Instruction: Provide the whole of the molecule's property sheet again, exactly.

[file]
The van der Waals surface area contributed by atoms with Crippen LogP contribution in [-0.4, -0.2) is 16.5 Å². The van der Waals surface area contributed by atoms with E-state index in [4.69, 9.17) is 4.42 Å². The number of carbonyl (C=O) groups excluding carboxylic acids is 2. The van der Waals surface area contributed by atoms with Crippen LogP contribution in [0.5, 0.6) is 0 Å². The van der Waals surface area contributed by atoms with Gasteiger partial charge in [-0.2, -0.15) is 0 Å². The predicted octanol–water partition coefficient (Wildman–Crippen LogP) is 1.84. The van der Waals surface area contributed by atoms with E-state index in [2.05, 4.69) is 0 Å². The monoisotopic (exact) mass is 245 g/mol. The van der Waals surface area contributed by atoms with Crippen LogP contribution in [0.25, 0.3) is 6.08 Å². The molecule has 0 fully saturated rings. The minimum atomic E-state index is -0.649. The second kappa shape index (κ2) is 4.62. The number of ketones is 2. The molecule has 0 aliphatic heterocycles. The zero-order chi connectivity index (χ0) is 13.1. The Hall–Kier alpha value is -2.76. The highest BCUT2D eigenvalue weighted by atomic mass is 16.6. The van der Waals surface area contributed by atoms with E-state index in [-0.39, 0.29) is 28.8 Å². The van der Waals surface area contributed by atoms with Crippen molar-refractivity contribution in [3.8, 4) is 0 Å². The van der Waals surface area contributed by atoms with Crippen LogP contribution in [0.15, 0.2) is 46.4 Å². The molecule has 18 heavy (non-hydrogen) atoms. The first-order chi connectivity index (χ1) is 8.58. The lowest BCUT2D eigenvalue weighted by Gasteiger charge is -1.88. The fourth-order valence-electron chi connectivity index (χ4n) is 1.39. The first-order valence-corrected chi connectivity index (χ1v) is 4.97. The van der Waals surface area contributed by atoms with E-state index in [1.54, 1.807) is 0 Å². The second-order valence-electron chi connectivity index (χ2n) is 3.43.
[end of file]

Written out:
The van der Waals surface area contributed by atoms with Crippen LogP contribution in [-0.4, -0.2) is 16.5 Å². The van der Waals surface area contributed by atoms with E-state index in [4.69, 9.17) is 4.42 Å². The number of carbonyl (C=O) groups excluding carboxylic acids is 2. The van der Waals surface area contributed by atoms with Crippen LogP contribution in [0.5, 0.6) is 0 Å². The van der Waals surface area contributed by atoms with Gasteiger partial charge in [-0.2, -0.15) is 0 Å². The predicted octanol–water partition coefficient (Wildman–Crippen LogP) is 1.84. The van der Waals surface area contributed by atoms with E-state index in [2.05, 4.69) is 0 Å². The monoisotopic (exact) mass is 245 g/mol. The van der Waals surface area contributed by atoms with Crippen LogP contribution in [0.25, 0.3) is 6.08 Å². The molecule has 0 fully saturated rings. The minimum atomic E-state index is -0.649. The second kappa shape index (κ2) is 4.62. The number of ketones is 2. The molecule has 0 aliphatic heterocycles. The zero-order chi connectivity index (χ0) is 13.1. The Hall–Kier alpha value is -2.76. The highest BCUT2D eigenvalue weighted by atomic mass is 16.6. The van der Waals surface area contributed by atoms with E-state index in [-0.39, 0.29) is 28.8 Å². The van der Waals surface area contributed by atoms with Crippen molar-refractivity contribution in [3.8, 4) is 0 Å². The van der Waals surface area contributed by atoms with Crippen LogP contribution in [0.15, 0.2) is 46.4 Å². The molecule has 18 heavy (non-hydrogen) atoms. The first-order chi connectivity index (χ1) is 8.58. The lowest BCUT2D eigenvalue weighted by Gasteiger charge is -1.88. The fourth-order valence-electron chi connectivity index (χ4n) is 1.39. The first-order valence-corrected chi connectivity index (χ1v) is 4.97. The van der Waals surface area contributed by atoms with E-state index in [1.54, 1.807) is 0 Å². The second-order valence-electron chi connectivity index (χ2n) is 3.43.